They Came, They Played, We Forgot (and We Shouldn't Have)
WHY YOU SHOULD CARE
Because even if they didn’t include a winning shot, these games made people champions.
By Joey Held
The NCAA Tournament is one of the most exciting sporting events because, as fans, we know we’re one big shot or clutch block away from witnessing history. Just last season, Villanova and North Carolina faced off in one of the all-time greatest championship games, culminating in a buzzer beater that’s still being rehashed in sports bars nationwide. Writer Paul Shirley, who played college ball at Iowa State, says it’s these big plays that make the games seem larger than life. “If there’s an iconic moment, it increases the chances that people think they remember it even if they weren’t actually watching it,” he says. “They’ve just had it replayed day after day.”
Sadly, not every championship game ends with a shining moment. For whatever reason, some don’t stand the test of time and seem to be forgotten in the annals of NCAA Tournament Championship history, which is a shame, because the following games were still really good.
1986: Louisville 72, Duke 69; 1987: Indiana 74, Syracuse 73;
1988: Kansas 83, Oklahoma 79; 1989: Michigan 80, Seton Hall 79
What happened: Four years and four games decided by four or fewer points. It’s hard to pick one of these games that stands out more than the rest; they were all gems. We’re lumping them together because they’re sandwiched in between some of the biggest moments and greatest teams the NCAA has ever seen.
“From ’79 to ’85, you had something amazing almost every single year,” says Eric Mirlis, sportswriter and author of I Was There! Starting in the 1990s, the University of Nevada, Las Vegas and Duke plowed through everyone. “Those championships have taken on a life of their own, so it’s easy to forget the ones around them that were also outstanding games.”
Why they’re worth remembering: All these games have some cool element to them. Louisville’s 1986 victory over Duke was the first tournament to use the shot clock — it debuted at 45 seconds — and it was also the last NCAA tournament game to not feature the three-point shot. In ’87, Indiana’s Keith Smart hit a jumper in the closing seconds to give Indiana a one-point win. Danny Manning led his “Danny and the Miracles” Jayhawks in 1988 with 31 points and 18 rebounds in the third-largest upset in NCAA Championship–game history. That was the most recent championship to feature two teams from the same conference. Finally, 1989 was the first overtime game in 26 years, with heavy underdog Seton Hall committing a foul in the final three seconds that ultimately led to a title for Michigan.
1997: Arizona 84, Kentucky 79
What happened: This Wildcats-versus-Wildcats battle saw underdog Arizona topple Kentucky in an overtime clash. Miles Simon led the way with 30 points, and Mike Bibby chipped in 19. Kentucky featured a handful of NBA players you may remember, including Ron Mercer, Jamaal Magloire and Nazr Mohammed.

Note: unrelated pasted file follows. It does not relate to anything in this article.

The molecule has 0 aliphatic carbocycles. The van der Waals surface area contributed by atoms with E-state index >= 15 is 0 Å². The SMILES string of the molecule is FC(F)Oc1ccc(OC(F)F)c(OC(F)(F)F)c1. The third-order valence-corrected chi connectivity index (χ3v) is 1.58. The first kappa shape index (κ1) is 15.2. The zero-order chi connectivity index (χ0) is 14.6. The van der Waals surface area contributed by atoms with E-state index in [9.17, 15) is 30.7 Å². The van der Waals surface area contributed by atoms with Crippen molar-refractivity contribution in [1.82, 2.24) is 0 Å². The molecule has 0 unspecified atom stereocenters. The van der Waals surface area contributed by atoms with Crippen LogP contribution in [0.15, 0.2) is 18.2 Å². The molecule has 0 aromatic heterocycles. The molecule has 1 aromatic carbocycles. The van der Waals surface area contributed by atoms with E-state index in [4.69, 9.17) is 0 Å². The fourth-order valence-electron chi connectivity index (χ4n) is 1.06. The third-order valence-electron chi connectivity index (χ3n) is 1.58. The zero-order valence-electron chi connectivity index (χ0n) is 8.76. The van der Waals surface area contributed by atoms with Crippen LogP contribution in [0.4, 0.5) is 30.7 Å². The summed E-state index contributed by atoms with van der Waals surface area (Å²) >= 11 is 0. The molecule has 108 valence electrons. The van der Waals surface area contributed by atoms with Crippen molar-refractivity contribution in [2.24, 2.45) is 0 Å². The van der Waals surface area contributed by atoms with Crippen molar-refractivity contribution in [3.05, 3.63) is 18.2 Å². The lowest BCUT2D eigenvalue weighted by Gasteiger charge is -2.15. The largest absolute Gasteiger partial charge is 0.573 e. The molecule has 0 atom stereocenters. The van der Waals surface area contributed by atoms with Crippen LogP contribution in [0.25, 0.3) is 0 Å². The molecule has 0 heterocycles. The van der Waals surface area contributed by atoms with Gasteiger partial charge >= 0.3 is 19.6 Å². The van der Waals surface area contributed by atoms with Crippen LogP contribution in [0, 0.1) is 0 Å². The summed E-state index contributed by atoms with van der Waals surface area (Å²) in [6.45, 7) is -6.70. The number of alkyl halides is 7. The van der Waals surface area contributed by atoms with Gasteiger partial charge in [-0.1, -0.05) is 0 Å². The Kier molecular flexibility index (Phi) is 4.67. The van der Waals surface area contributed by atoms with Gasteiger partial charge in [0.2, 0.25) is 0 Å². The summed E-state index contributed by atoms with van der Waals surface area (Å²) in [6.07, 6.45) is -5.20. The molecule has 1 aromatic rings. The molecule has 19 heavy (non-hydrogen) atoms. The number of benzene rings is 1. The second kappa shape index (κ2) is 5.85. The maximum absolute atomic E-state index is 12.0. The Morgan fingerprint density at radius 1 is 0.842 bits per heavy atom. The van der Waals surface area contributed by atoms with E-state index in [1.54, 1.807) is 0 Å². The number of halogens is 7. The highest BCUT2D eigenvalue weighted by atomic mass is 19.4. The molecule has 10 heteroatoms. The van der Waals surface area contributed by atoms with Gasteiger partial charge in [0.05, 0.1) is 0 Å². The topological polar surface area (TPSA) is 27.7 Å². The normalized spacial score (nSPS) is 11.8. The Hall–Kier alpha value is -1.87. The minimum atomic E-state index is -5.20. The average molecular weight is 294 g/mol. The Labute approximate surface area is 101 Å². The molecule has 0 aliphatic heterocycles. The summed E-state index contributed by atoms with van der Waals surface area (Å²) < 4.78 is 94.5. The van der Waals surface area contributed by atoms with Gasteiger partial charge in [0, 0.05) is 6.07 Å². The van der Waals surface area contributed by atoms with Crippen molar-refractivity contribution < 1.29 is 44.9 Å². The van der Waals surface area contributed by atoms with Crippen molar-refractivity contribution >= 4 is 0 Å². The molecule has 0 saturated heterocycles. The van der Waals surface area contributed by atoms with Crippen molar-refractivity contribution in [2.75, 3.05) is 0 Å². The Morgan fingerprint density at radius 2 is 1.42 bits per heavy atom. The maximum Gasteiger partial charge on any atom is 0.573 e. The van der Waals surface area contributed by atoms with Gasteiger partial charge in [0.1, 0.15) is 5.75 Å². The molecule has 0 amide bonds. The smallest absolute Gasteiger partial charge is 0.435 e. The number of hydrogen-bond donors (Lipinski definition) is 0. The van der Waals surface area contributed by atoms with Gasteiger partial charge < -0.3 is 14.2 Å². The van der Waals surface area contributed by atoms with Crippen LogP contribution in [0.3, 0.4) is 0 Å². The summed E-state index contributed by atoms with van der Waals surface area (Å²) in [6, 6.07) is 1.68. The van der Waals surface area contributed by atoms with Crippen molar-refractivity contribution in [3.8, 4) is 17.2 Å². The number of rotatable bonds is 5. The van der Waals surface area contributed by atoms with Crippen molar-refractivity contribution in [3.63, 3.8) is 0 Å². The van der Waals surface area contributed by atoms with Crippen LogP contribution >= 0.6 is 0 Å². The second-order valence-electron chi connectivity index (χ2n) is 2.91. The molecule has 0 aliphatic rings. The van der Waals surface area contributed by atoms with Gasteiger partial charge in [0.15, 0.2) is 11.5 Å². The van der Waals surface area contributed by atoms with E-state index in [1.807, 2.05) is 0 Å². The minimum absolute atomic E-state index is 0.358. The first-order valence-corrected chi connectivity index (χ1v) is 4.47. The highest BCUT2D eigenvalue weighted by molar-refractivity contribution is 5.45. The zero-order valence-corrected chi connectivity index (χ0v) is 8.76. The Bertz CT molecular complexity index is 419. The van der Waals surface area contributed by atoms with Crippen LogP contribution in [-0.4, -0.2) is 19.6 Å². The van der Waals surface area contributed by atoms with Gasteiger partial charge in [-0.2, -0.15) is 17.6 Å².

Why it’s worth remembering: This is the lone championship in Arizona history and the only time a No. 4 seed has won the whole thing. Arizona also knocked off three No. 1 seeds en route to the title, which hasn’t happened since. And it featured two of the most entertaining guards of that era — Bibby and Jason Terry, both of whom chiseled out productive NBA careers.
2007: Florida 84, Ohio State 75
What happened: Three months earlier, Florida demolished Ohio State in the BCS National Championship Game. This one was a bit closer, but the Gators still emerged victorious. Florida used a balanced attack — six players scored at least eight points — with Al Horford contributing 18 points and 12 rebounds. Ohio State got a combined 45 points from Greg Oden and Mike Conley, but it wasn’t enough as Florida won their second straight championship.
Why it’s worth remembering: Florida did something that had never been done: win back-to-back championships with the same starting five. The tournament’s Most Outstanding Player, Corey Brewer, along with Joakim Noah, Lee Humphrey, Taurean Green and Horford, returned to win a second title with ease. Humphrey set a record for most three-pointers made during a tournament with 47, and the game had a bevy of future NBA veterans: Oden was the No. 1 draft pick that summer, and Horford, Noah, Brewer, Conley and Marreese Speights are all still playing in the NBA.
2013: Louisville 82, Michigan 76
What happened: The Cardinals trailed by 12 in the first half before Luke Hancock came off the bench and drilled four threes in a row to trim the Michigan lead to one by halftime. In the second half, the Cardinals took control and never looked back, though Michigan kept things close, staying within 10 points before their furious rally came up just short.
Why it’s worth remembering: Louisville was playing for injured teammate Kevin Ware, who suffered a gruesome leg injury in the Elite Eight. With his leg propped up on the sidelines, Ware was the loudest cheerleader. Cardinals head coach Rick Pitino became the first coach to win championships at two different schools.
Meanwhile, the Wolverines roster featured several current NBA players, including reigning dunk champion Glenn Robinson III, but the most notable performance came from former deep sub Spike Albrecht. Albrecht scored a career-high 17 points in the first half, then spit some game at Kate Upton on Twitter. It didn’t get him a date, but it was worth a shot.
- Joey Held, OZY AuthorContact Joey Held